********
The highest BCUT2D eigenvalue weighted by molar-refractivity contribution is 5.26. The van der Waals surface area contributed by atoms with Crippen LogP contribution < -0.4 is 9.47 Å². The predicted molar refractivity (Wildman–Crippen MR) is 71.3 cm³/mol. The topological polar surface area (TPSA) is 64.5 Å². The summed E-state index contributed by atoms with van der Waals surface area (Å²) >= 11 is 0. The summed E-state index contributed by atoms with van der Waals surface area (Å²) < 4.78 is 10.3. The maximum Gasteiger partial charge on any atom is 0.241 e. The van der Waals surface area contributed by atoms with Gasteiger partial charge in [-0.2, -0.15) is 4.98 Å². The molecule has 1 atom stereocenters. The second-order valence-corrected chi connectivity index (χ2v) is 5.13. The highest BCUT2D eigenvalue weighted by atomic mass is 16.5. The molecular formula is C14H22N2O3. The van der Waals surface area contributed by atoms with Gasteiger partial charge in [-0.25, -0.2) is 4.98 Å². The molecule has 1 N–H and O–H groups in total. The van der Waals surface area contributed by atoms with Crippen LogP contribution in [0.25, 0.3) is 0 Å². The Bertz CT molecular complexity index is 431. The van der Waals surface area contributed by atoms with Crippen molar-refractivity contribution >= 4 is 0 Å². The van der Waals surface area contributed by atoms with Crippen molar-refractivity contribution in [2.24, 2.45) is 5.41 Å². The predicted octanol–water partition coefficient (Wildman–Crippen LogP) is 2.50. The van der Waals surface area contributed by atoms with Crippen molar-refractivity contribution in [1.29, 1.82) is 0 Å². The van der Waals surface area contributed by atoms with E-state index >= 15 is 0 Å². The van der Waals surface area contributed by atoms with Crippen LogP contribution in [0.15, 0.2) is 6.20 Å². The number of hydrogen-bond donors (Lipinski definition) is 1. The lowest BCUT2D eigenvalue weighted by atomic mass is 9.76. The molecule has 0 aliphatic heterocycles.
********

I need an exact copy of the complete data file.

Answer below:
The highest BCUT2D eigenvalue weighted by molar-refractivity contribution is 5.26. The van der Waals surface area contributed by atoms with Crippen LogP contribution < -0.4 is 9.47 Å². The predicted molar refractivity (Wildman–Crippen MR) is 71.3 cm³/mol. The topological polar surface area (TPSA) is 64.5 Å². The summed E-state index contributed by atoms with van der Waals surface area (Å²) >= 11 is 0. The summed E-state index contributed by atoms with van der Waals surface area (Å²) < 4.78 is 10.3. The maximum Gasteiger partial charge on any atom is 0.241 e. The van der Waals surface area contributed by atoms with Gasteiger partial charge in [-0.2, -0.15) is 4.98 Å². The molecule has 1 atom stereocenters. The second-order valence-corrected chi connectivity index (χ2v) is 5.13. The highest BCUT2D eigenvalue weighted by atomic mass is 16.5. The molecular formula is C14H22N2O3. The van der Waals surface area contributed by atoms with Gasteiger partial charge in [-0.25, -0.2) is 4.98 Å². The molecule has 1 N–H and O–H groups in total. The van der Waals surface area contributed by atoms with Crippen LogP contribution in [0.25, 0.3) is 0 Å². The Bertz CT molecular complexity index is 431. The van der Waals surface area contributed by atoms with Crippen molar-refractivity contribution >= 4 is 0 Å². The van der Waals surface area contributed by atoms with Crippen molar-refractivity contribution in [2.24, 2.45) is 5.41 Å². The predicted octanol–water partition coefficient (Wildman–Crippen LogP) is 2.50. The van der Waals surface area contributed by atoms with Crippen molar-refractivity contribution in [1.29, 1.82) is 0 Å². The van der Waals surface area contributed by atoms with E-state index >= 15 is 0 Å². The van der Waals surface area contributed by atoms with Crippen LogP contribution in [0.15, 0.2) is 6.20 Å². The number of hydrogen-bond donors (Lipinski definition) is 1. The lowest BCUT2D eigenvalue weighted by atomic mass is 9.76. The molecule has 0 aliphatic heterocycles.